On the Capital Structure of Liability Driven Businesses: The Case of Insurance
21 Pages Posted: 17 Feb 2017 Last revised: 19 Dec 2017
Date Written: december 15, 2017
Providing risk-sharing benefits to risk-averse policy holders is a primary function of insurance companies. We model that policy holders are paying a fee over the present value of indemnifications (i.e., technical provisions) to enjoy these risk-sharing benefits. Although the traditional Modigliani-Miller logic is typically applied to study the capital structure of insurance firms, this fee implies that a capital structure largely consisting of technical provisions is optimal (i.e., value maximizing) for insurance firms, making the Modigliani-Miller logic inappropriate. However, to support the issuance of technical provisions with socially desirable properties, insurance firms choose a solvency risk target vis-à-vis policy holders and maintain a minimal surplus consistent with this risk choice to absorb losses. We show that the Modigliani-Miller logic applies to the funding of this loss-absorption capacity. This explains why insurance companies may use, next to equity and technical provisions, financial debt in supporting their activities.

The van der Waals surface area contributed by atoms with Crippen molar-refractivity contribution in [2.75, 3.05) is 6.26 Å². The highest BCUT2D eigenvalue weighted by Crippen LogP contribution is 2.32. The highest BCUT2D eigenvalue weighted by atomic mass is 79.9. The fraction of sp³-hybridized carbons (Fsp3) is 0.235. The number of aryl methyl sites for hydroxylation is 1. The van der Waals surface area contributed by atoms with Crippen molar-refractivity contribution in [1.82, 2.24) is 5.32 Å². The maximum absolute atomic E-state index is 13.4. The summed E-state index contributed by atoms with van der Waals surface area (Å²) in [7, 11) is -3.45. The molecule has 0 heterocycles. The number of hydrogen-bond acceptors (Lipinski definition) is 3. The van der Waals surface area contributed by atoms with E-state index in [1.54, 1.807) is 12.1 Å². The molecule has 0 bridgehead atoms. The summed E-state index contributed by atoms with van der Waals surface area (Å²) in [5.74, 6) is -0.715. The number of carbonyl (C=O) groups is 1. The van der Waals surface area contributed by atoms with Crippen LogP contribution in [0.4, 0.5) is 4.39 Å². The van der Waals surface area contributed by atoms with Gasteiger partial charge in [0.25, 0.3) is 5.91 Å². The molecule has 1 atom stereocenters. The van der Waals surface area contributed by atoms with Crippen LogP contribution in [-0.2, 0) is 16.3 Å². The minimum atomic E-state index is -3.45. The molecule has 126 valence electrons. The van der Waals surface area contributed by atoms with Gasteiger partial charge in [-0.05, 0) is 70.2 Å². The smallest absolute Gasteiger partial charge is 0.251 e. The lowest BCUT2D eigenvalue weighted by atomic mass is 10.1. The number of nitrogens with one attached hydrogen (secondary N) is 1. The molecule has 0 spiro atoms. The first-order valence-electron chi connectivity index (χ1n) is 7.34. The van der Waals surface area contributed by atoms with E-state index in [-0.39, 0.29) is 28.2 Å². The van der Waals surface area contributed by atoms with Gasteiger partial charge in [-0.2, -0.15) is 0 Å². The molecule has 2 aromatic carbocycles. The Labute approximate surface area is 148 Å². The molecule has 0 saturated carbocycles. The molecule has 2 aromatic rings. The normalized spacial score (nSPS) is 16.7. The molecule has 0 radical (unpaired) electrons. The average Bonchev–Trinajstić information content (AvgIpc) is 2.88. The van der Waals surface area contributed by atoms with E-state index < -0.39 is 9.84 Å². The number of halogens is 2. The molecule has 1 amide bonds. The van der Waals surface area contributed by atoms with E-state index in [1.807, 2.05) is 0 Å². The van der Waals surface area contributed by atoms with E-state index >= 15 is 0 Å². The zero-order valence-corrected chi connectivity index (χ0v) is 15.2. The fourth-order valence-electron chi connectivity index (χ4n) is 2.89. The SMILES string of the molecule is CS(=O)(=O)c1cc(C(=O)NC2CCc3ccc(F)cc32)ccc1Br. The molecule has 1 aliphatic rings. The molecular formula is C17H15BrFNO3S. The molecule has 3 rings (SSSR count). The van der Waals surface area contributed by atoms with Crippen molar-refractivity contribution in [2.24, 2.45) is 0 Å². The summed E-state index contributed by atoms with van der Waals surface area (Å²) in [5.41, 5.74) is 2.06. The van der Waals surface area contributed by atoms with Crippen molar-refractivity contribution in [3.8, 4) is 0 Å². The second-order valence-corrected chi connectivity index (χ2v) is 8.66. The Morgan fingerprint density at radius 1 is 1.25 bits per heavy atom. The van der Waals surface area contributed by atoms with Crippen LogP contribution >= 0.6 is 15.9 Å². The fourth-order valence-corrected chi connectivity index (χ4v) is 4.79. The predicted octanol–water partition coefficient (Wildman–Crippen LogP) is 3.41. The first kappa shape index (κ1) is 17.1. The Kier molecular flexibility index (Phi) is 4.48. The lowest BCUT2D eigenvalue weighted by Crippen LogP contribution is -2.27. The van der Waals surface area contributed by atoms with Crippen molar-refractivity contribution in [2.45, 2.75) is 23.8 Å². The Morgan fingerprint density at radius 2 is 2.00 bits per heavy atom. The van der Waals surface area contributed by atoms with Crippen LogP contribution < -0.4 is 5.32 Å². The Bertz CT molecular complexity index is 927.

Keywords: capital structure, insurance, risk-sharing, solvency
JEL Classification: G22, G28, G32, G30
Suggested Citation: Suggested Citation